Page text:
After wet summer, 'savour the joy' of increased numbers of monarch butterflies in Toronto

Whether it's a monarch flapping elegantly in your garden or a wasp showing up at your picnic, Toronto's summer weather has been a boon for insects.

Rainy weather means more flowers to fuel insect populations in the city

A monarch butterfly feasts on nectar near Toronto's Woodbine Beach, fuelling up for a 4,000 kilometre trek to Mexico for the winter. (CBC)

One of Canada's most cherished species seems to be making a comeback in Toronto gardens — at least for a few more days.

Monarch butterfly watchers in Canada and in the United States say it's been a good year for the iconic orange-and-black pollinators, who leave for winter habitats in Mexico from Canada and the U.S. in September, arriving at their destination about a month and a half later. 

Jode Roberts, who manages the Butterflyway Project for the David Suzuki Foundation, told CBC Toronto it's been a "crazy great summer" for monarchs, thanks to a successful migration back from Mexico and the average temperatures and wet weather Toronto experienced over the summer. 

Jode Roberts poses with pollinator-friendly wildflowers near Woodbine Beach, planted to help create a butterfly-friendly habitat in Toronto. (Kate McGillivray/CBC)

"When there's lots of rain, that means there's lots of nectar" for the monarchs to chow down on, he said.

Roberts also credits a David Suzuki project introduced a few years ago to encourage Torontonians to plant monarch-friendly plants like milkweed, saying that "what we are seeing this summer is, I hope, the result of that work by citizens."

Monarchs are currently considered a species of "special concern" by Ontario, but Roberts said his organization is pushing for better protections.

Boost for wasps and bees

The mild weather, and wildflowers that have flourished thanks to plenty of water, have helped other species as well — some welcome, some less so.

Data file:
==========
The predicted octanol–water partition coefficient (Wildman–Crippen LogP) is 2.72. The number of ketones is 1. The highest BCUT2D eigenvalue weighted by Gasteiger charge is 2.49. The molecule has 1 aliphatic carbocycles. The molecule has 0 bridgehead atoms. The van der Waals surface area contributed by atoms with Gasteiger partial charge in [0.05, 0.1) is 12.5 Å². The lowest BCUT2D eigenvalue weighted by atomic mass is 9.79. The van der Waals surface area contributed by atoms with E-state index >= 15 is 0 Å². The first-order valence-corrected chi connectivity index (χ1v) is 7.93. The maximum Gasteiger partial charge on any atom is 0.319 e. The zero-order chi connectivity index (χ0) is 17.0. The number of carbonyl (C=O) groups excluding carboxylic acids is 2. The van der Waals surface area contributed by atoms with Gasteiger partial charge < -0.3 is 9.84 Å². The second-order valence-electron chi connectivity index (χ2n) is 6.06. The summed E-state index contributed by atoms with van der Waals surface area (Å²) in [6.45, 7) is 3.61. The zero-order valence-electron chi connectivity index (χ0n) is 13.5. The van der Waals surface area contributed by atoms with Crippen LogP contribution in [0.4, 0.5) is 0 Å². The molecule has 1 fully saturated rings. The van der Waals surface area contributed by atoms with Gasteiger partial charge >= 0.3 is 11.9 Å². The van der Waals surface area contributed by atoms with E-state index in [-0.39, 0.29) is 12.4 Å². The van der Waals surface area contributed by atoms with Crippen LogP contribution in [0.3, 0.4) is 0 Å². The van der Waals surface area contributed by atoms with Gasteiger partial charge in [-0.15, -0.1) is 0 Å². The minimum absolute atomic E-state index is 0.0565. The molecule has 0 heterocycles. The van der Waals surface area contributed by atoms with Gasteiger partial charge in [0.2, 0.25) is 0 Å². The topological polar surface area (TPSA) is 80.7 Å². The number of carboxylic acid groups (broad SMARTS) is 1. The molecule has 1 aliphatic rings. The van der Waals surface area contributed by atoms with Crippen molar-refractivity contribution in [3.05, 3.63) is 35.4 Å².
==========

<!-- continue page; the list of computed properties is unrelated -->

"Wild bees and butterflies all benefit," said Roberts, noting that there are more than a hundred species of butterfly in the city, including the painted lady, an orange and black butterfly often confused with the monarch.

Many Torontonians have taken to social media to describe another slightly less welcome visitor: wasps.

Scott MacIvor, an assistant professor of biological science at the University of Toronto in Scarborough who studies wasps and bees in the city, makes a case for why that's good news as well.

Wasps, bees, and other species of insects also reap the benefits of a wet, lush season. (Holly Caruk/CBC)

"Wasps play really essential roles as predators and pest-controlling agents in our environment," he said.  "For every super-abundant spider or aphid … there's a wasp for that."

Though the monarchs are now beginning their migration "with a little bit of wind and good luck," as Roberts puts it, other insects will likely stick around as Toronto continues to experience a streak of warm weather.

"I would say we'll be seeing bees and wasps well into October," said MacIvor.

Slow recovery from population crash

In the meantime, Roberts says the city should "savour the joy" of the monarchs, especially given their difficult past few years.

"In the 1990s, there were about one billion monarchs, and that number dropped by 95 per cent four years ago," he said.

Improvements have been slow since then, with habitat destruction and severe storms imperiling the butterflies as they make the long journey to and from their winter homes in Mexican forests.

"Lighter than a paper clip and they fly 4,000 kilometers — they're really at risk to any slight changes in the climate or the geography they're going through," said Roberts, pointing out that single storm in Mexico last winter killed 10 million monarchs.

The monarch butterfly is the only insect that migrates over such a vast distance 2:10

Don Davis, a citizen scientist who has kept an eye on monarch populations in Ontario since 1967, told CBC Toronto in an email that monarch populations this year seem to be "doing well," with July 1 butterfly counts showing an increase in the population.

Chip Taylor, director of Monarch Watch at the University of Kansas, wrote in a late-July blog post that "it looks to be a good year for monarchs," though the best gauge of how good will come when the butterflies land in Mexico, where they can be counted more thoroughly.

Torontonians who want to help monarchs continue their rebound can plant local wildflowers and milkweed, said Roberts, pointing out that a thriving flower garden has the added benefit of helping a clutch of other pollinators as well.